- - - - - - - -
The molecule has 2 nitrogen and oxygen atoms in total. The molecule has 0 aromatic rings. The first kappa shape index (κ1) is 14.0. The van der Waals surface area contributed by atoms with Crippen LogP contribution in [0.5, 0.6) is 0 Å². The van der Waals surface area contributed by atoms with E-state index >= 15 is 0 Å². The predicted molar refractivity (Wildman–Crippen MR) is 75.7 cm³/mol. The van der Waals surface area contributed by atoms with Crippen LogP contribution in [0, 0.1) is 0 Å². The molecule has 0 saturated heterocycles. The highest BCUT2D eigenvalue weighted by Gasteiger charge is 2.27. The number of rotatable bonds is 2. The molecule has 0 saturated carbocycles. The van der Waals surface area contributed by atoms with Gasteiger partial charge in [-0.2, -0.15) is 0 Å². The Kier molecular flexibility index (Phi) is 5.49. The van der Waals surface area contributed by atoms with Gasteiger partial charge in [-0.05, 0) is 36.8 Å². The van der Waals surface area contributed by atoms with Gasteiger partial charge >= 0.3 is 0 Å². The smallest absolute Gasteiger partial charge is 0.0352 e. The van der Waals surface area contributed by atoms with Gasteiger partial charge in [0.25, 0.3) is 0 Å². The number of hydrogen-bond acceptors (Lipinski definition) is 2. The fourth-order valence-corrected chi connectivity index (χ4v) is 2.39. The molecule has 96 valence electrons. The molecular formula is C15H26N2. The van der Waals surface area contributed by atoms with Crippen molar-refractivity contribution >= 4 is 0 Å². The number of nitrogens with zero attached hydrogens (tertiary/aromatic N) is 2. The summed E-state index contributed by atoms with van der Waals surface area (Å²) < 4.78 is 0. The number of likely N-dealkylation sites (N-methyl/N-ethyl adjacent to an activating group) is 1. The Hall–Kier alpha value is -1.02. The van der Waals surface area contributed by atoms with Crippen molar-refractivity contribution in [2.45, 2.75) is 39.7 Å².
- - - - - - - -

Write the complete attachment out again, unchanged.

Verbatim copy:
The molecule has 2 nitrogen and oxygen atoms in total. The molecule has 0 aromatic rings. The first kappa shape index (κ1) is 14.0. The van der Waals surface area contributed by atoms with Crippen LogP contribution in [0.5, 0.6) is 0 Å². The van der Waals surface area contributed by atoms with E-state index >= 15 is 0 Å². The predicted molar refractivity (Wildman–Crippen MR) is 75.7 cm³/mol. The van der Waals surface area contributed by atoms with Crippen LogP contribution in [0, 0.1) is 0 Å². The molecule has 0 saturated heterocycles. The highest BCUT2D eigenvalue weighted by Gasteiger charge is 2.27. The number of rotatable bonds is 2. The molecule has 0 saturated carbocycles. The van der Waals surface area contributed by atoms with Gasteiger partial charge in [-0.2, -0.15) is 0 Å². The Kier molecular flexibility index (Phi) is 5.49. The van der Waals surface area contributed by atoms with Gasteiger partial charge in [-0.05, 0) is 36.8 Å². The van der Waals surface area contributed by atoms with Gasteiger partial charge >= 0.3 is 0 Å². The smallest absolute Gasteiger partial charge is 0.0352 e. The van der Waals surface area contributed by atoms with Gasteiger partial charge in [0.25, 0.3) is 0 Å². The number of hydrogen-bond acceptors (Lipinski definition) is 2. The fourth-order valence-corrected chi connectivity index (χ4v) is 2.39. The molecule has 96 valence electrons. The molecular formula is C15H26N2. The van der Waals surface area contributed by atoms with Crippen molar-refractivity contribution >= 4 is 0 Å². The number of nitrogens with zero attached hydrogens (tertiary/aromatic N) is 2. The summed E-state index contributed by atoms with van der Waals surface area (Å²) < 4.78 is 0. The number of likely N-dealkylation sites (N-methyl/N-ethyl adjacent to an activating group) is 1. The Hall–Kier alpha value is -1.02. The van der Waals surface area contributed by atoms with Crippen molar-refractivity contribution in [2.45, 2.75) is 39.7 Å².